a.Since I need the practice before Regionals, I'll put one forward:
Consider a material with a Face-Centered Cubic (FCC) crystal structure and an atomic radius of 300 pm.
a. What is the atomic packing factor? Show work.
b. Which plane has the greatest density? Calculate the density of this plane.
I'll be honest this is mostly because I don't know how to do the second part
just the effective volume of all the atoms contained in the unit cell (using the atomic radius) divided by the volume of the unit cell given by 16*sqrt(2)*R^3. There are 4 atoms contained by the unit cell, so the APF is 0.74.
Planar density is given by the number of atoms contained within the plane divided by the area of that plane. For face-centered cubic, there are only a couple planes that I can think of which have a significant number of atoms contained. These include the (100) plane and the (110) plane. There are 2 atoms contained in the (100) plane and 2 atoms in the (110) plane. Because the (110) plane is diagonal, it has a larger area. Therefore, the (100) plane has the highest planar density.
Technically I said to calculate the density but since you clearly know it and kindly explained it I'll give it to youa.Since I need the practice before Regionals, I'll put one forward:
Consider a material with a Face-Centered Cubic (FCC) crystal structure and an atomic radius of 300 pm.
a. What is the atomic packing factor? Show work.
b. Which plane has the greatest density? Calculate the density of this plane.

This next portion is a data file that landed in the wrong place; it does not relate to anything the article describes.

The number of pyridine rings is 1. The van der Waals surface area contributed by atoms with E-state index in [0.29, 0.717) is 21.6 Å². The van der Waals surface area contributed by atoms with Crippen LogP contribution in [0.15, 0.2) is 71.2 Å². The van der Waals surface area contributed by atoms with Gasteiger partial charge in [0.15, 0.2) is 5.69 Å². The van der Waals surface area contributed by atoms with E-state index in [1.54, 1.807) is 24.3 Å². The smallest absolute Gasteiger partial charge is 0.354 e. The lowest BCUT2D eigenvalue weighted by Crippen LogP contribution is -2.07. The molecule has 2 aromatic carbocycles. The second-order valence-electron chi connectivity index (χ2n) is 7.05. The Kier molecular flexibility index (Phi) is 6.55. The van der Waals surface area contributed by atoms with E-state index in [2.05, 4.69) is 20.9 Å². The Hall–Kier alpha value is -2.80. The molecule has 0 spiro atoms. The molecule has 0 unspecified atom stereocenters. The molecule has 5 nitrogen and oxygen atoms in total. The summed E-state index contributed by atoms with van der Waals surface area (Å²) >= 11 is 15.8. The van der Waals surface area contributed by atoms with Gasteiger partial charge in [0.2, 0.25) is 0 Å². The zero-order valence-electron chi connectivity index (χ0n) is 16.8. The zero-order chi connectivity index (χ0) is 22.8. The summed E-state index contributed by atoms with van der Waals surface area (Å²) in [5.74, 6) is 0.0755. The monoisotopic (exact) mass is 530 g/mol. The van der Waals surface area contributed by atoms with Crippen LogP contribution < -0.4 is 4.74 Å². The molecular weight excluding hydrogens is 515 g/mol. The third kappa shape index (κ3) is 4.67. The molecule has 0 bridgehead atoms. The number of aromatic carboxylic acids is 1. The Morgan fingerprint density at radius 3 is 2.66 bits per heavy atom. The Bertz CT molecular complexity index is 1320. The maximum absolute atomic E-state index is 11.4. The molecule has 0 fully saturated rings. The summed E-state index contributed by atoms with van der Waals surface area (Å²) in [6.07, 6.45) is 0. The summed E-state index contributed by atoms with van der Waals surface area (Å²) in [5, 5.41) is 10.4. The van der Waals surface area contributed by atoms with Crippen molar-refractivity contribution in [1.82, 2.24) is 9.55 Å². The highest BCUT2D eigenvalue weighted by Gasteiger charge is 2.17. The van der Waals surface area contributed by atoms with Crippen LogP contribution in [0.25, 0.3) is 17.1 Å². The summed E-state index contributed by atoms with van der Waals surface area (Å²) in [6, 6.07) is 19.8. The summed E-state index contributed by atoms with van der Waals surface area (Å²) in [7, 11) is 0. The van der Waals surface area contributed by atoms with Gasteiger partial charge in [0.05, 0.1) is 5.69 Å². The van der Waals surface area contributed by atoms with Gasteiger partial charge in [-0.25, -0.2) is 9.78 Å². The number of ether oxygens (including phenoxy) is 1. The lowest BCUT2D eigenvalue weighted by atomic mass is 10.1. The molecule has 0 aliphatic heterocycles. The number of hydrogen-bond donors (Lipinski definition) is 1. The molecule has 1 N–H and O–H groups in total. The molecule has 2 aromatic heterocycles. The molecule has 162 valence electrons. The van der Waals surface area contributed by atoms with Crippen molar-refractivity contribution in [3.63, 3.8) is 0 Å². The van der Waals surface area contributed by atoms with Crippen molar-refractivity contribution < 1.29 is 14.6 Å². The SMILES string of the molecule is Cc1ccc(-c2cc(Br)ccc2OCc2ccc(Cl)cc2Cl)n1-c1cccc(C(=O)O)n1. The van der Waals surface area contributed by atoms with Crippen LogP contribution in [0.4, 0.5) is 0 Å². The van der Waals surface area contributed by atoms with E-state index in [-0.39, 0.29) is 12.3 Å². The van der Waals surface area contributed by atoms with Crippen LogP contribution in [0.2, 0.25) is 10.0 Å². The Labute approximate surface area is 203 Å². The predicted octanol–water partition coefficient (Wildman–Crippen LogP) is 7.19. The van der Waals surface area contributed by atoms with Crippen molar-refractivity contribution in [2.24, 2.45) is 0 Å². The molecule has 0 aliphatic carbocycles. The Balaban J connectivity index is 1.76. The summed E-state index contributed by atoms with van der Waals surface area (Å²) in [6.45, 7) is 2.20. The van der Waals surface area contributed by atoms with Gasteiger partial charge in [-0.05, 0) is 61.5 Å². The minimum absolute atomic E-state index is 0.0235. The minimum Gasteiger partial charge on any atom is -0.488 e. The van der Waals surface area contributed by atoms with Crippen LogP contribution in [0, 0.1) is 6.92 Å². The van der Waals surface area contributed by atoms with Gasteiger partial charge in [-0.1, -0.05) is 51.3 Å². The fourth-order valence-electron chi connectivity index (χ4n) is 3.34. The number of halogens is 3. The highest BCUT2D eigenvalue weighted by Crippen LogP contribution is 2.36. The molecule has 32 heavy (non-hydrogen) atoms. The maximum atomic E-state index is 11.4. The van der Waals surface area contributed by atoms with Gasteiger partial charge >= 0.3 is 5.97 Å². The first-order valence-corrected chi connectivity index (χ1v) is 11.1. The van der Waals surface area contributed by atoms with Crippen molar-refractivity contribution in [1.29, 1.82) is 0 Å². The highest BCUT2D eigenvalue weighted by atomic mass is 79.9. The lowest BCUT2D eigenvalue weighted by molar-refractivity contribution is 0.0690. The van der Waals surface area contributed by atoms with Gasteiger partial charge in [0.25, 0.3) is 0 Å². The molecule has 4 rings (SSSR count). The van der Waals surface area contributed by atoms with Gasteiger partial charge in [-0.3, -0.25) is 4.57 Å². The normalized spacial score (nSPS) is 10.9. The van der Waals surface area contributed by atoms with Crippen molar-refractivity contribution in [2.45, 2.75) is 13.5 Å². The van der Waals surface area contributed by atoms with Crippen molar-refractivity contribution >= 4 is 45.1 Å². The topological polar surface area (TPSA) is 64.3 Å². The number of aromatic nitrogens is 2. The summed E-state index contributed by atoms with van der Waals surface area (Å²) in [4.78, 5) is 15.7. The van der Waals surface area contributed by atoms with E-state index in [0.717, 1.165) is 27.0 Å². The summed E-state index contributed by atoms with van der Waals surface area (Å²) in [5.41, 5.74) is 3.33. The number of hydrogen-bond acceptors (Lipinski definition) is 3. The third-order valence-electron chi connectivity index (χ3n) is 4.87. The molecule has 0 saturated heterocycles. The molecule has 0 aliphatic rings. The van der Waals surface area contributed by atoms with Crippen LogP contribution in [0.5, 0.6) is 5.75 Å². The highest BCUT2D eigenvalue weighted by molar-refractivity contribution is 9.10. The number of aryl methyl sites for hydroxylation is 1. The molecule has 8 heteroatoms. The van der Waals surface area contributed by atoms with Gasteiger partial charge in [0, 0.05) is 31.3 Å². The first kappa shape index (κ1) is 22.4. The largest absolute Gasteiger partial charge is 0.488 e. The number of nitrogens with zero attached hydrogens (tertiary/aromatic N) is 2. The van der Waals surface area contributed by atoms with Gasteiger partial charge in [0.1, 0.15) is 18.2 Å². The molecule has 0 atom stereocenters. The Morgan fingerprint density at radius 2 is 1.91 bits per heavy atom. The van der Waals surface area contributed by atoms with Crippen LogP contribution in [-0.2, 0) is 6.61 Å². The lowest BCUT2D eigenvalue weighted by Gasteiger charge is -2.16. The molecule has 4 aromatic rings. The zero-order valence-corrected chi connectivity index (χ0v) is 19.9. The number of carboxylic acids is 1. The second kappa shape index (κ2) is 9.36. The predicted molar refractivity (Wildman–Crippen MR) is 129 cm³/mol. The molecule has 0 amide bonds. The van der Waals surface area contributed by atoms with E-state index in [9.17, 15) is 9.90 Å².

I'll be honest this is mostly because I don't know how to do the second partjust the effective volume of all the atoms contained in the unit cell (using the atomic radius) divided by the volume of the unit cell given by 16*sqrt(2)*R^3. There are 4 atoms contained by the unit cell, so the APF is 0.74.
b.Planar density is given by the number of atoms contained within the plane divided by the area of that plane. For face-centered cubic, there are only a couple planes that I can think of which have a significant number of atoms contained. These include the (100) plane and the (110) plane. There are 2 atoms contained in the (100) plane and 2 atoms in the (110) plane. Because the (110) plane is diagonal, it has a larger area. Therefore, the (100) plane has the highest planar density.
Um, I'm really not quite sure but here goes:I'll also revive this thread!
A new polymer is being tested for use as a a lightweight rain jacket.
a. Given that the empirical formula of this compound is (completely made up, not real) CH3N, what types of attractive forces would you expect molecules of this polymer to exhibit?